May 29, 2013
A new report shows that more mothers have become the primary or solo provider in households with children. This was not the case just a few decades ago, and the public seems to have mixed feelings about the growing trend.
Bloomberg Businessweek reported that a new study released by the Pew Research Center showed that a record 40 percent of U.S. households with children have mothers who are the top or only breadwinners. In 1960, just 11 percent of households had mothers who were the top earner. The data illustrates how much gender roles and the American family life have changed since the 1960s.
The study looked at both married and single working mothers -- two very different groups that have both grown larger through the years. Of the current 40 percent of mothers who now earn the majority of income in their household, 37 percent are married and 63 percent are single mothers. The Washington Post noted that the trend was most likely accelerated by the Great Recession.
"The decade of the 2000s witnessed the most rapid change in the percentage of married mothers earning more than their husbands of any decade since 1960," explained Philip Cohen, a University of Maryland sociologist who studies gender and family dynamics, in The Washington Post. "This reflects the larger job losses experienced by men at the beginning of the Great Recession. Also, some women decided to work more hours or seek better jobs in response to their husbands' job loss, potential loss or declining wages."
The Pew study found that women now make up 47 percent of the U.S. labor force. In 2011, the employment rate among married mothers with children was 65 percent, up from 37 percent in 1968.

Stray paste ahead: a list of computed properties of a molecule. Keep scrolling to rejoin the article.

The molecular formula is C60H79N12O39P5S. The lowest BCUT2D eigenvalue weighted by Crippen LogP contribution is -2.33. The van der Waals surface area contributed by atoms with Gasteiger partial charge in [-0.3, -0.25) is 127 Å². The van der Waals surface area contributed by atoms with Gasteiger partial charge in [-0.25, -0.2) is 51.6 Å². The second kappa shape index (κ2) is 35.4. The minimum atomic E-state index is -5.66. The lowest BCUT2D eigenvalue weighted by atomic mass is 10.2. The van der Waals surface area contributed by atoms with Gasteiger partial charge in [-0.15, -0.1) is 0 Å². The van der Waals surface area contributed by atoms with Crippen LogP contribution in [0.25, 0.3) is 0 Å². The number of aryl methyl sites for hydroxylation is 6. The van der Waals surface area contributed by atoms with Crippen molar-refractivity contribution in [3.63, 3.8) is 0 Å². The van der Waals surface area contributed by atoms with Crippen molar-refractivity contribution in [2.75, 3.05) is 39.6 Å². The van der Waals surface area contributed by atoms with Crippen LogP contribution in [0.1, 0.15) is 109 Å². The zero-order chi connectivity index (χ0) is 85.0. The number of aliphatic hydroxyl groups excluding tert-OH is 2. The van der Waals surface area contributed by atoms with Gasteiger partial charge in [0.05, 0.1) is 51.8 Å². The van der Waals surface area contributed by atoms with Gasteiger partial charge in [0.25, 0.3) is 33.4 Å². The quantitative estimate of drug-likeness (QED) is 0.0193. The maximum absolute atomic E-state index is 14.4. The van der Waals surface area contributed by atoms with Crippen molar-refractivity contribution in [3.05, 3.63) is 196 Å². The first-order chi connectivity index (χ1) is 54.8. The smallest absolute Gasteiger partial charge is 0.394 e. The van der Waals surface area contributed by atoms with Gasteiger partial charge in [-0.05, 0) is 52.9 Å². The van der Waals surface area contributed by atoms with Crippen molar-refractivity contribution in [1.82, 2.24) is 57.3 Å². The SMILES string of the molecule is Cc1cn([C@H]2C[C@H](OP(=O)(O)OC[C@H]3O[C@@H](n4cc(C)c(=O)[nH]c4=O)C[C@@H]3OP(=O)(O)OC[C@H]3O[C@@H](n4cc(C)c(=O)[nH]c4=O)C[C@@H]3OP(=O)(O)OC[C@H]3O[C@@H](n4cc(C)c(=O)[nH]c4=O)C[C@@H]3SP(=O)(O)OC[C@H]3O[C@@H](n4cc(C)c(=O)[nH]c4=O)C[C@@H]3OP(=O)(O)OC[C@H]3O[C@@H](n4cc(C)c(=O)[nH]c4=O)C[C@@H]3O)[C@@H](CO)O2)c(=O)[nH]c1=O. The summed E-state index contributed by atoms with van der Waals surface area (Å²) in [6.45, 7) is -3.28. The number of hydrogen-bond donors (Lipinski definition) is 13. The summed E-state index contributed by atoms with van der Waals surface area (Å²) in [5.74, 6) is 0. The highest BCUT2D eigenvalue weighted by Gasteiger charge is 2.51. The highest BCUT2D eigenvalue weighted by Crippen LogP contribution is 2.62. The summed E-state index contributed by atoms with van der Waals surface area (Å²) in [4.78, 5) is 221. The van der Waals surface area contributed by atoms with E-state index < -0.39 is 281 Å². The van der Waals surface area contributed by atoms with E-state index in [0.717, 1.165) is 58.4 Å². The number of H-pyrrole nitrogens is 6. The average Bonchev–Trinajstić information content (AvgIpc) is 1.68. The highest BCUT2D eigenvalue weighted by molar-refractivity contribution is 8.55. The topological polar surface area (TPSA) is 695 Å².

The study also found that married mothers are becoming increasingly educated, which can have an effect on earnings. As Bloomberg Businessweek pointed out, of all households with dual-earners, 61 percent consist of husbands and wives with comparable education levels. Twenty-three percent of households reported wives with higher education and 16 percent reported husbands with a more advanced degree than their wives. Interestingly, the study highlighted that total family income was higher when the mother was the primary breadwinner. For instance, in 2011, for families in which the wife was the primary earner, median family income was $80,000. That figure is about $2,000 more than the median family income for households in which the husband was the breadwinner and $10,000 more than households in which couples earned the same income.
According to the study, the public acknowledges the financial benefits of more mothers in the workplace, but is concerned about how it may affect children and marriage. For example, two-thirds of surveyed adults said having a working mother makes it easier for families to live comfortably. However, 74 percent said it has made it harder to raise children and half reported that it has negatively affected marriages. Furthermore, while 79 percent of Americans said mothers should not return to the traditional roles of decades prior, 51 percent admitted that children are better off with a stay-at-home mother.
Compiled by Heidi M. Agustin
"Breadwinner Moms," pewsocialtrends.org, May 29, 2013
"Mothers Turn Breadwinners for 40% of U.S. Households With Kids," businessweek.com, May 29, 2013, Frank Bass
"Nearly 40 percent of mothers are now the family breadwinners, report says," washingtonpost.com, May 28, 2013, Brigid Schulte